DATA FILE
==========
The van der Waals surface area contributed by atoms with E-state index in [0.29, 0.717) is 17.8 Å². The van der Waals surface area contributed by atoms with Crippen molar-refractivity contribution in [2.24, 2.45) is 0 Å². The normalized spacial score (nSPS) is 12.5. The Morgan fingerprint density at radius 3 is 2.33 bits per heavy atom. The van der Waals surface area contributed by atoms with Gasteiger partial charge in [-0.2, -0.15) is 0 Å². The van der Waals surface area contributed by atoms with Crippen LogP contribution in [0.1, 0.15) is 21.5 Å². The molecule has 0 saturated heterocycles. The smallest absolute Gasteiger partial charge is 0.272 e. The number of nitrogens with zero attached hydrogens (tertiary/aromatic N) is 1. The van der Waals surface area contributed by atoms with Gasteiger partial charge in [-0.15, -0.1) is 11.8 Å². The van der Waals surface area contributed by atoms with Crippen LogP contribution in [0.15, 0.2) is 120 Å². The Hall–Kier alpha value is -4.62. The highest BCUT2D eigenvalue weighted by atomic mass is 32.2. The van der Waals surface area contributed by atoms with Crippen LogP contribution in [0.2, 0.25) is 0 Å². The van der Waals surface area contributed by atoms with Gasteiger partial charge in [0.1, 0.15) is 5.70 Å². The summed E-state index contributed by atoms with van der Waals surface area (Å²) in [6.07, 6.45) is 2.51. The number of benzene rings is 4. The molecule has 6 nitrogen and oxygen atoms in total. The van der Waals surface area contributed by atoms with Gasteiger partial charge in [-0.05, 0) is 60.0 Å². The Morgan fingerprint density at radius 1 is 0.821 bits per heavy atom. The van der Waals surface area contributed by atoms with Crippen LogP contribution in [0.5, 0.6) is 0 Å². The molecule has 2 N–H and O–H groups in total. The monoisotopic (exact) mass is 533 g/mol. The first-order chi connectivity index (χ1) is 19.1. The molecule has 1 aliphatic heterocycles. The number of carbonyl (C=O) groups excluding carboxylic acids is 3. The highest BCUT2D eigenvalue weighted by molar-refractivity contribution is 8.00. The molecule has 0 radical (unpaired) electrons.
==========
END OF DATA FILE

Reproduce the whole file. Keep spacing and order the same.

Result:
The van der Waals surface area contributed by atoms with E-state index in [0.29, 0.717) is 17.8 Å². The van der Waals surface area contributed by atoms with Crippen molar-refractivity contribution in [2.24, 2.45) is 0 Å². The normalized spacial score (nSPS) is 12.5. The Morgan fingerprint density at radius 3 is 2.33 bits per heavy atom. The van der Waals surface area contributed by atoms with Gasteiger partial charge in [-0.2, -0.15) is 0 Å². The van der Waals surface area contributed by atoms with Crippen LogP contribution in [0.1, 0.15) is 21.5 Å². The molecule has 0 saturated heterocycles. The smallest absolute Gasteiger partial charge is 0.272 e. The number of nitrogens with zero attached hydrogens (tertiary/aromatic N) is 1. The van der Waals surface area contributed by atoms with Gasteiger partial charge in [-0.15, -0.1) is 11.8 Å². The van der Waals surface area contributed by atoms with Crippen LogP contribution in [0.15, 0.2) is 120 Å². The Hall–Kier alpha value is -4.62. The highest BCUT2D eigenvalue weighted by atomic mass is 32.2. The van der Waals surface area contributed by atoms with Crippen LogP contribution in [0.2, 0.25) is 0 Å². The van der Waals surface area contributed by atoms with Gasteiger partial charge in [0.1, 0.15) is 5.70 Å². The summed E-state index contributed by atoms with van der Waals surface area (Å²) in [6.07, 6.45) is 2.51. The number of benzene rings is 4. The molecule has 6 nitrogen and oxygen atoms in total. The van der Waals surface area contributed by atoms with Gasteiger partial charge in [-0.05, 0) is 60.0 Å². The Morgan fingerprint density at radius 1 is 0.821 bits per heavy atom. The van der Waals surface area contributed by atoms with Crippen LogP contribution in [0.5, 0.6) is 0 Å². The molecule has 2 N–H and O–H groups in total. The monoisotopic (exact) mass is 533 g/mol. The first-order chi connectivity index (χ1) is 19.1. The molecule has 1 aliphatic heterocycles. The number of carbonyl (C=O) groups excluding carboxylic acids is 3. The highest BCUT2D eigenvalue weighted by molar-refractivity contribution is 8.00. The molecule has 0 radical (unpaired) electrons.